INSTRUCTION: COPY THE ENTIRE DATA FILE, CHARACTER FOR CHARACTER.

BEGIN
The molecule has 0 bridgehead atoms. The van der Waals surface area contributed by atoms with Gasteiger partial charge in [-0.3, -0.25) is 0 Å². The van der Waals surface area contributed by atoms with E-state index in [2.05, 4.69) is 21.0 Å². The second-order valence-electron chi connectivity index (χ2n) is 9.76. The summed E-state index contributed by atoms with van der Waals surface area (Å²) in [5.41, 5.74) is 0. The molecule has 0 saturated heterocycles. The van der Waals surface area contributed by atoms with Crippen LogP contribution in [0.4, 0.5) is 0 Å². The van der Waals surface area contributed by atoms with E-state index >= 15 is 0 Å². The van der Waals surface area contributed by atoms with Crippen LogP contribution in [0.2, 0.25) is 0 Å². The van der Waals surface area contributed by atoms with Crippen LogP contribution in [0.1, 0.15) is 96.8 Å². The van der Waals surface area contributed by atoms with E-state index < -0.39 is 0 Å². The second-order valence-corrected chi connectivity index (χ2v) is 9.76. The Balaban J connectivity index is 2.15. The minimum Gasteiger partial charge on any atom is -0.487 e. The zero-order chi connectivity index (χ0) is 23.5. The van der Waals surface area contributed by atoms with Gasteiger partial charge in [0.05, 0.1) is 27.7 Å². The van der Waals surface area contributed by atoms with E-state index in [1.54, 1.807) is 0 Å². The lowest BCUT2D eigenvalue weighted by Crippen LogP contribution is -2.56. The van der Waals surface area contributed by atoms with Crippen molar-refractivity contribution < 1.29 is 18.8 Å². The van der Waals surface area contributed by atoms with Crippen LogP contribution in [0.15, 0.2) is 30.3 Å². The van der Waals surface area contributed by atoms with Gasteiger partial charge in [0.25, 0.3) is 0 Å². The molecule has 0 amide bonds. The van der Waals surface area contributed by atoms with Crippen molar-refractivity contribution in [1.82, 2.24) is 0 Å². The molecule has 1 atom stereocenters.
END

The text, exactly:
The molecule has 0 bridgehead atoms. The van der Waals surface area contributed by atoms with Gasteiger partial charge in [-0.3, -0.25) is 0 Å². The van der Waals surface area contributed by atoms with E-state index in [2.05, 4.69) is 21.0 Å². The second-order valence-electron chi connectivity index (χ2n) is 9.76. The summed E-state index contributed by atoms with van der Waals surface area (Å²) in [5.41, 5.74) is 0. The molecule has 0 saturated heterocycles. The van der Waals surface area contributed by atoms with Crippen LogP contribution in [0.4, 0.5) is 0 Å². The van der Waals surface area contributed by atoms with E-state index >= 15 is 0 Å². The van der Waals surface area contributed by atoms with Crippen LogP contribution in [0.2, 0.25) is 0 Å². The van der Waals surface area contributed by atoms with Crippen LogP contribution in [0.1, 0.15) is 96.8 Å². The van der Waals surface area contributed by atoms with E-state index < -0.39 is 0 Å². The second-order valence-corrected chi connectivity index (χ2v) is 9.76. The Balaban J connectivity index is 2.15. The minimum Gasteiger partial charge on any atom is -0.487 e. The zero-order chi connectivity index (χ0) is 23.5. The van der Waals surface area contributed by atoms with Gasteiger partial charge in [0.05, 0.1) is 27.7 Å². The van der Waals surface area contributed by atoms with E-state index in [1.54, 1.807) is 0 Å². The lowest BCUT2D eigenvalue weighted by Crippen LogP contribution is -2.56. The van der Waals surface area contributed by atoms with Crippen molar-refractivity contribution < 1.29 is 18.8 Å². The van der Waals surface area contributed by atoms with Crippen LogP contribution in [0.15, 0.2) is 30.3 Å². The van der Waals surface area contributed by atoms with Gasteiger partial charge in [0.25, 0.3) is 0 Å². The molecule has 0 amide bonds. The van der Waals surface area contributed by atoms with Crippen molar-refractivity contribution in [1.82, 2.24) is 0 Å². The molecule has 1 atom stereocenters.